Design Critique: Sweat (iOS App)


Sweat is a fitness lifestyle application created by Australian personal trainer Kayla Itsines. The app is based on her world-famous Bikini Body Guide (BBG) training program and her healthy meal guides. It provides workouts and meal planning all within a mobile device, acting as both a fitness instructor and nutritionist. This critique focuses on aspects in the “Food” and “Activity” modes of the app.

Strong Discoverability in “Food” Mode

One of the most complex, yet well-designed areas of the app is the “Food” mode. The section employs strong use of signifiers, communicating where and how an action takes place, in this case by tapping and swiping. Meal options are available for each day of the week, and the arrows above the week signify that the user can view meals for previous or future weeks. To view a recipe, just tap on the meal.

Good Design in a Digital Grocery List

The checklist icon brings the user to an overview of groceries for the week. By tapping on a food group item, a detailed list appears for that group. Checkboxes to the right of the list signal that tapping one will fulfill that requirement and the user receives feedback with a checkmark in the box and a line through the list item. A conceptual model is formed by this grocery list layout, and in providing the knowledge of what is needed for each meal, the app reduces the need for knowledge in the head.

Flexible Settings

Another component of “Food” mode is the settings option. The settings provide flexibility for the user’s diet and their measurement preferences. This would be considered an inclusive design, in that many users can benefit from this section.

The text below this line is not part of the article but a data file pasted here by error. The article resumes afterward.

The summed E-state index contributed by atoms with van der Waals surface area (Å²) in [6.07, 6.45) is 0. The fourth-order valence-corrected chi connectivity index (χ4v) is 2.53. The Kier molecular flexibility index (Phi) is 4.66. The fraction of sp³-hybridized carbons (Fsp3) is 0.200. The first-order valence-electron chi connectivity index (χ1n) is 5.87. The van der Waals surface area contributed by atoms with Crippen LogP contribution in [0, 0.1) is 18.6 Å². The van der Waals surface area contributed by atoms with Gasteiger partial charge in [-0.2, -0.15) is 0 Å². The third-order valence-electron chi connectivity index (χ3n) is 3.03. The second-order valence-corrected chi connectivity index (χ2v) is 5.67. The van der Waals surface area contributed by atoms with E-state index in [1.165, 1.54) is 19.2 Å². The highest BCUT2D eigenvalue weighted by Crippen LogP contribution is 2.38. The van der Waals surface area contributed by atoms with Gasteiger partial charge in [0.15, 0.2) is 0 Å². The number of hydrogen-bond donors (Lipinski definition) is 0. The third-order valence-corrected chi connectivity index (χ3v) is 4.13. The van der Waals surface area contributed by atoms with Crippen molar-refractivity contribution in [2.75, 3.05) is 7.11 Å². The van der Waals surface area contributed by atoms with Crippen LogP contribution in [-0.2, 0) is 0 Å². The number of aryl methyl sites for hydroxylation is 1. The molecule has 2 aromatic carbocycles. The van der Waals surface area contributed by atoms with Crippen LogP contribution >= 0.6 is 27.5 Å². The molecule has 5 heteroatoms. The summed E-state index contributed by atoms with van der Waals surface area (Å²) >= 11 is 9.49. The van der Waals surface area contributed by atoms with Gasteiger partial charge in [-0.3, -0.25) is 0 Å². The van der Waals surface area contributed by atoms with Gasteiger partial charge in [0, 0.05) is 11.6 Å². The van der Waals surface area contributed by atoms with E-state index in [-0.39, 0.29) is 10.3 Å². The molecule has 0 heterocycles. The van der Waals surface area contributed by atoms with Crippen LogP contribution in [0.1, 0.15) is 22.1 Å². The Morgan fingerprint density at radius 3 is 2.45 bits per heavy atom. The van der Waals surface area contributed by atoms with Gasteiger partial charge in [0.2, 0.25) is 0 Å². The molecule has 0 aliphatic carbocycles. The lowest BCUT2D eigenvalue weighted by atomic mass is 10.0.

Confusion in “Activity” Mode

The app’s design is complex with many functions, offering instruction from how to do a push up to how to make a chia seed omelette. Most of the app deals with good complexity. As Don Norman argues, “complexity is essential: it is confusion that is undesirable.” An area of the app where complexity turns into confusion is in “Activity” mode.

“Activity” mode lets users view their workout history and affords planning future workouts. I’m going to focus on an issue that comes up while viewing previous weeks. Say the user is in Week 3 of their program. If the user taps the arrow provided at the top left of the screen next to the specified dates, the app will show the previous week’s history. Say the user goes back before week 2, before week 1, and enters into the history for the week before the program started, this is where the app’s design fails. If the user views a week before they started the program, the app mistakenly transfers the information for Week 1 into what should be a blank week. This causes confusion for the user, so they try to backtrack. Now if the user tries to go forward in time (to Week 1 of the program), the app will show Week 2’s info on Week 1’s page. This causes the user to feel frustrated while trying to remember what exercises they did that week. A gulf of evaluation is formed when the user is confronted with inaccurate and inconsistent information.


One solution can be to place a physical constraint, a forcing function (e.g. notice alert), if the user tries to view weeks prior to the program’s start week. This forcing function can be a pop-out box notifying the user that they are about to view weeks that are before the user’s start date of the program.

Another solution is using a physical constraint to block the user from even viewing any weeks prior to Week 1 of the program. Make it so that the left arrow is absent on Week 1’s page, making it no longer a possibility for the user to go further back in time.

And yet another solution is to keep all weeks prior to Week 1 completely blank, eliminating the user’s need to look further back.

Through the use of signifiers, feedback, and conceptual models, the app’s discoverability and understandability is strong, but can be greatly improved with the use of constraints. Overall, good outweighs the bad for Sweat, but there’s room for upgrades.